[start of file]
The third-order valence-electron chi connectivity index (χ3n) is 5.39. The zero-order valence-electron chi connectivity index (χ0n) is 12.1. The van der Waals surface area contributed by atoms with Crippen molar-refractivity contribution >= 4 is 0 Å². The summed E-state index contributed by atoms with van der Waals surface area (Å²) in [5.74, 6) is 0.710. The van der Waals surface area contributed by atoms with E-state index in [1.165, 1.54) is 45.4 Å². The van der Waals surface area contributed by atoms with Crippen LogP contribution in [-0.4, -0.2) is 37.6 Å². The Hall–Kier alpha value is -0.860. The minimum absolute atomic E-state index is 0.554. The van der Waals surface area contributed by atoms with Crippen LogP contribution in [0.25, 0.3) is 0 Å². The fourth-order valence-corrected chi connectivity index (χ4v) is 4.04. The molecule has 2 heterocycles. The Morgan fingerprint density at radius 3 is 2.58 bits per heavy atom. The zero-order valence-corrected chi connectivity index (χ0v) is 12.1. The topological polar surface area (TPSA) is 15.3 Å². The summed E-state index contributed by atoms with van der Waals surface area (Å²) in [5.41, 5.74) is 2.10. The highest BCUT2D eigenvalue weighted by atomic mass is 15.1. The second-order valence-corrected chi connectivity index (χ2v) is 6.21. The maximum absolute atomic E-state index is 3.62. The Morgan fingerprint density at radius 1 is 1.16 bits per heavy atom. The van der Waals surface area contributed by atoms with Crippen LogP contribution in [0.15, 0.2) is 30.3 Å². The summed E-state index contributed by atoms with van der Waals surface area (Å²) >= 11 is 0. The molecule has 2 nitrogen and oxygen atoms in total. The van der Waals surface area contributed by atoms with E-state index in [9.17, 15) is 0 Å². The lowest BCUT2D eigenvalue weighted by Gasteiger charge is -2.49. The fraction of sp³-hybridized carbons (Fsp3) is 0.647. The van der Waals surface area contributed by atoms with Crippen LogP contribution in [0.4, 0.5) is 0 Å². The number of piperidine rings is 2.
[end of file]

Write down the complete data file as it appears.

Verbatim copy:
The third-order valence-electron chi connectivity index (χ3n) is 5.39. The zero-order valence-electron chi connectivity index (χ0n) is 12.1. The van der Waals surface area contributed by atoms with Crippen molar-refractivity contribution >= 4 is 0 Å². The summed E-state index contributed by atoms with van der Waals surface area (Å²) in [5.74, 6) is 0.710. The van der Waals surface area contributed by atoms with E-state index in [1.165, 1.54) is 45.4 Å². The van der Waals surface area contributed by atoms with Crippen LogP contribution in [-0.4, -0.2) is 37.6 Å². The Hall–Kier alpha value is -0.860. The minimum absolute atomic E-state index is 0.554. The van der Waals surface area contributed by atoms with Crippen LogP contribution in [0.25, 0.3) is 0 Å². The fourth-order valence-corrected chi connectivity index (χ4v) is 4.04. The molecule has 2 heterocycles. The Morgan fingerprint density at radius 3 is 2.58 bits per heavy atom. The zero-order valence-corrected chi connectivity index (χ0v) is 12.1. The topological polar surface area (TPSA) is 15.3 Å². The summed E-state index contributed by atoms with van der Waals surface area (Å²) in [5.41, 5.74) is 2.10. The highest BCUT2D eigenvalue weighted by atomic mass is 15.1. The second-order valence-corrected chi connectivity index (χ2v) is 6.21. The maximum absolute atomic E-state index is 3.62. The Morgan fingerprint density at radius 1 is 1.16 bits per heavy atom. The van der Waals surface area contributed by atoms with Crippen LogP contribution in [0.15, 0.2) is 30.3 Å². The summed E-state index contributed by atoms with van der Waals surface area (Å²) >= 11 is 0. The molecule has 2 nitrogen and oxygen atoms in total. The van der Waals surface area contributed by atoms with E-state index in [9.17, 15) is 0 Å². The lowest BCUT2D eigenvalue weighted by Gasteiger charge is -2.49. The fraction of sp³-hybridized carbons (Fsp3) is 0.647. The van der Waals surface area contributed by atoms with Crippen LogP contribution in [0.4, 0.5) is 0 Å². The number of piperidine rings is 2.